By: Rachel Muldoon

The concept of "mindfulness" has been buzzing around lately. What does it really mean and what does it have to do with communication?

Let's tackle some FAQ's.

What is mindfulness?

Mindfulness means being present. That can be, present to your thoughts, present to physical sensations, taste, touch, sight, sound, smell, or present to your feelings. What you can notice in a single moment is boundless, but often our minds draw us in to a limited portion of the experience.

Once we start noticing where our mind is, how our mind tends to revolve around the same old thoughts day after day, we grow frustrated, and think we’re failing. Once you start to notice your mind heading back into the same repetitive thoughts, you can acknowledge those thoughts without judgement, curiously explore where they came from, and then flexibly shift your attention to a different aspect of the moment.

What is the difference between mindfulness and meditation?

Meditation is a form of mindfulness, a place where we can be present, tune out other sensations, and simply notice the breath, the body, or the mind. Luckily, it is not the only time and space in which to be mindful! We can also be mindful in walking down the street, in taking a shower, in eating a chocolate. My personal favorite space in which to be mindful is in enjoying a cup of coffee. I bring all my awareness into the aroma before I take my first sip, the feeling of the cool cup on my lips, the warmth on the tip of my tongue and then gliding down my throat, the intense, familiar flavor that lingers- these sensations are all occurring in the present moment. Sometimes as I drink my coffee my mind shifts to memories of drinking coffee with friends, or drinking coffee in France when I was a teenager. Although these are not in the present moment, noticing where my thoughts are brings me to the present, and then I can curiously and openly explore how my mind jumped to each thought, and flexibly choose to either stay in that memory, or choose to shift my attention to another aspect of the experience.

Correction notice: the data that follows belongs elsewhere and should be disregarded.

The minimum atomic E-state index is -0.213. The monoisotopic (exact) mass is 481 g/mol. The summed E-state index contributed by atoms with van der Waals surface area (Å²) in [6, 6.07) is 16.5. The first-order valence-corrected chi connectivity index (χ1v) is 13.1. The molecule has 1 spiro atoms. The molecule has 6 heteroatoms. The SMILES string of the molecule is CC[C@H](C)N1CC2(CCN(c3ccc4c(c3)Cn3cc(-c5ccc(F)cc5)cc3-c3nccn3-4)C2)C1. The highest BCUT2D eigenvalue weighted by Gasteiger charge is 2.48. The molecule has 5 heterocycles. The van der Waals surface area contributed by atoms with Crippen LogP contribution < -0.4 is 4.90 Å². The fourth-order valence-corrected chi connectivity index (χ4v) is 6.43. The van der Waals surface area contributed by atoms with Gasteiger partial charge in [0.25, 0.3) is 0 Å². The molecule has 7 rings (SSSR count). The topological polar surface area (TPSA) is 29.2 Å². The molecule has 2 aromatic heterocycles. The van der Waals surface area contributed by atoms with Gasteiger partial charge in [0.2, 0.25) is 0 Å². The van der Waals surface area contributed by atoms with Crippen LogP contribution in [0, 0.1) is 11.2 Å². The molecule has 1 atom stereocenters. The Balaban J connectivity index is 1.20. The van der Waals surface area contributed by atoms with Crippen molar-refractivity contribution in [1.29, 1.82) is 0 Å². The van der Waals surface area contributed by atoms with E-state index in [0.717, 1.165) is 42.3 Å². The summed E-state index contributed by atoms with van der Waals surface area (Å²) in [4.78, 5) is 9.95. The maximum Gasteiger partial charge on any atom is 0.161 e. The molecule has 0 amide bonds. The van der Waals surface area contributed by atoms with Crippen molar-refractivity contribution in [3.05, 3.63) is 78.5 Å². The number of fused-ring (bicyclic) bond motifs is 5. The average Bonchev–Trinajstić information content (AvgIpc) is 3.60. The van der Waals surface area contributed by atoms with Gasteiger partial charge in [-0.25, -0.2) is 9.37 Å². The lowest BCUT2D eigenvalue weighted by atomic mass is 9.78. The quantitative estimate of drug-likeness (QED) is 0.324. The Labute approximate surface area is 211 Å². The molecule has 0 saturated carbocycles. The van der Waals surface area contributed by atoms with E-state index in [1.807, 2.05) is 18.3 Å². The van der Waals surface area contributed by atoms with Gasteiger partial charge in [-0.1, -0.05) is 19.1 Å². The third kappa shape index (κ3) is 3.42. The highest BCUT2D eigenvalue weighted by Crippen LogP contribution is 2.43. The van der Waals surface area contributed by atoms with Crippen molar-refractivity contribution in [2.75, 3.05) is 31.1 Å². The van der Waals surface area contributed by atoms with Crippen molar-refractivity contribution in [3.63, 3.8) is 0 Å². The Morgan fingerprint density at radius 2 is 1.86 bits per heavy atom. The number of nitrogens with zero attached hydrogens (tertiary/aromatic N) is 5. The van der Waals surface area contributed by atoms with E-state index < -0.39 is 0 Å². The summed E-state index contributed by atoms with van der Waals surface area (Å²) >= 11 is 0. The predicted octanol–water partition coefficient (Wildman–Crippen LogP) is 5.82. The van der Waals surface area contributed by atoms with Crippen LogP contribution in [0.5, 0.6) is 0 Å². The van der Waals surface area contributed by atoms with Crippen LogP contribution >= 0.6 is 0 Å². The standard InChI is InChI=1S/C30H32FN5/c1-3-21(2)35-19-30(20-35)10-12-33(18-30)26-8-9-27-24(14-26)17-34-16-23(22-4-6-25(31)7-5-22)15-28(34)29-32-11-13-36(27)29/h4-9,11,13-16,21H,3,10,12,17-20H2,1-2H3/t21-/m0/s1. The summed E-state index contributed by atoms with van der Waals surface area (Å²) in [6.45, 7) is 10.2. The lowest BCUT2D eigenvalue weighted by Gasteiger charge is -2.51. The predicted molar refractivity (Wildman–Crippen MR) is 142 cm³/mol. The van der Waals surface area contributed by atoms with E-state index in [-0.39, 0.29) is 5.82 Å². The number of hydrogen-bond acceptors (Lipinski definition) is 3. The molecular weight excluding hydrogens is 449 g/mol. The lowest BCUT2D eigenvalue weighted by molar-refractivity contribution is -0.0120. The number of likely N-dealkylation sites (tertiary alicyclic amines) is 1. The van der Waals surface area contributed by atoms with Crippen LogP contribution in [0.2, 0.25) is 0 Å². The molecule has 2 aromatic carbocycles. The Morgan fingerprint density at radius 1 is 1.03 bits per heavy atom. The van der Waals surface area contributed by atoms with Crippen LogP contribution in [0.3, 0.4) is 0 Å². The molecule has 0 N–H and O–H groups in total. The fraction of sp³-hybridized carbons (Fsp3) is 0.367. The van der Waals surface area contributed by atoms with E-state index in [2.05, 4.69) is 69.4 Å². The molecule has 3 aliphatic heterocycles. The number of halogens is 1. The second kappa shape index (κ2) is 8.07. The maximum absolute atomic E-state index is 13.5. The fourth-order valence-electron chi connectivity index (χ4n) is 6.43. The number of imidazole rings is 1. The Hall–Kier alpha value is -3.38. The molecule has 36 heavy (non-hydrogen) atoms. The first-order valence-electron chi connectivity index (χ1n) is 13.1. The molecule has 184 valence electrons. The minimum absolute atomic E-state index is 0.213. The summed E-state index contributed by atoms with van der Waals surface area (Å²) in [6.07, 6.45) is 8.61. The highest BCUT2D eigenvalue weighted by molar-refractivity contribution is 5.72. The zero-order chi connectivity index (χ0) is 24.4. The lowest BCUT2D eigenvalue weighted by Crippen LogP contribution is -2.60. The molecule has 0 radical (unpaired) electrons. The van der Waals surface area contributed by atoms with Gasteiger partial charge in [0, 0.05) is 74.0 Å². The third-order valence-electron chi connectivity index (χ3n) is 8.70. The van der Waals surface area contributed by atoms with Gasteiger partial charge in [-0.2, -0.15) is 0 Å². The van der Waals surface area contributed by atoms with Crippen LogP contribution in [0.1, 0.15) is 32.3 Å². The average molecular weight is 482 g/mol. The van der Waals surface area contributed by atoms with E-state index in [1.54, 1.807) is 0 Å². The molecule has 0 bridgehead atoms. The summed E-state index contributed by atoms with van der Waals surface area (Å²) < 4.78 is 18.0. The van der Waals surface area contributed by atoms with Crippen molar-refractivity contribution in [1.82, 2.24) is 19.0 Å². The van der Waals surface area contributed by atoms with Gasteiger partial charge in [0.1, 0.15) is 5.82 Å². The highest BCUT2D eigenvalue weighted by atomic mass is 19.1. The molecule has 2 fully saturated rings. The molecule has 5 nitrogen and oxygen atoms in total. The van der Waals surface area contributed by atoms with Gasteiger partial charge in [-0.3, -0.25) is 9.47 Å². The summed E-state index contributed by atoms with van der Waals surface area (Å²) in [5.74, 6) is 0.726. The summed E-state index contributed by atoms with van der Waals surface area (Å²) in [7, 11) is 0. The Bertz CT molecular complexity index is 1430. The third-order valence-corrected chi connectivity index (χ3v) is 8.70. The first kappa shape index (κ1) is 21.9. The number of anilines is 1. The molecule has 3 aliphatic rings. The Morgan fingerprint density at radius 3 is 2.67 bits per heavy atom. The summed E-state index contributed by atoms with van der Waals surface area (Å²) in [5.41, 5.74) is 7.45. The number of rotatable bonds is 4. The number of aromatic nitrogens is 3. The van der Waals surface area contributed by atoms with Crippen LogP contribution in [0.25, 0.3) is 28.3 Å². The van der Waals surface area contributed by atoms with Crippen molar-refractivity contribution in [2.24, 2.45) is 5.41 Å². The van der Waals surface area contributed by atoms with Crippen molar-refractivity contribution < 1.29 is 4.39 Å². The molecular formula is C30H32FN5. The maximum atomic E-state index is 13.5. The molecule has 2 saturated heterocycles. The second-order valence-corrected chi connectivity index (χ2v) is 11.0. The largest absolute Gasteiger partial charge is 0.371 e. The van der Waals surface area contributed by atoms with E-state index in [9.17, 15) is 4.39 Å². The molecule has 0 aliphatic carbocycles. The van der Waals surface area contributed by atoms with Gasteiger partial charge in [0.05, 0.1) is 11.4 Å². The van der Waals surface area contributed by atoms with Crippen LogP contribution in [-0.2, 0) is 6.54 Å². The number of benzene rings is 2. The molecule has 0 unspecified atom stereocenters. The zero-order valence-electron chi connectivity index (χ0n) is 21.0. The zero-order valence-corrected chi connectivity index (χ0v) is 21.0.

What does mindfulness have to do with speech therapy?

When we learn to observe our mind, we begin to recognize how our thought patterns affect our behaviors. By monitoring these thoughts and behaviors, we can become more conscious of what specific communication behaviors we tend to use, which we are avoiding, and what is most productive in a single moment.

What clients benefit from this approach?

Any client can benefit from using mindfulness in their journey towards better communication. Mindfulness can especially help when working with unproductive thoughts and feelings regarding communication- “I’m going to fumble over my words.” “They’re going to think I’m an idiot.” “I’m going to say the wrong thing.” “They’re not going to like me.” I’ve worked on mindfulness with people who initially came in for concerns regarding a lisp, language disorder, stuttering, social communication issues, and business level communication anxiety.

Does it really work?

We are not in the business of controlling thoughts and feelings. If the goal of learning mindfulness is to get rid of speaking anxiety, you may be disappointed. However, what mindfulness can do is help you change your relationship with these thoughts and feelings. Once you are holding those thoughts and feelings a little lighter, you can redirect your energy to productive communication, you can choose which behaviors to act on, and resist the urge to fall back into the same old communication patterns.

Try it!

Sit down with a friend and stare into their eyes for 2 minutes. You cannot talk and cannot look away.

What did you notice?

Want More?

Check out our Mindful Communication course.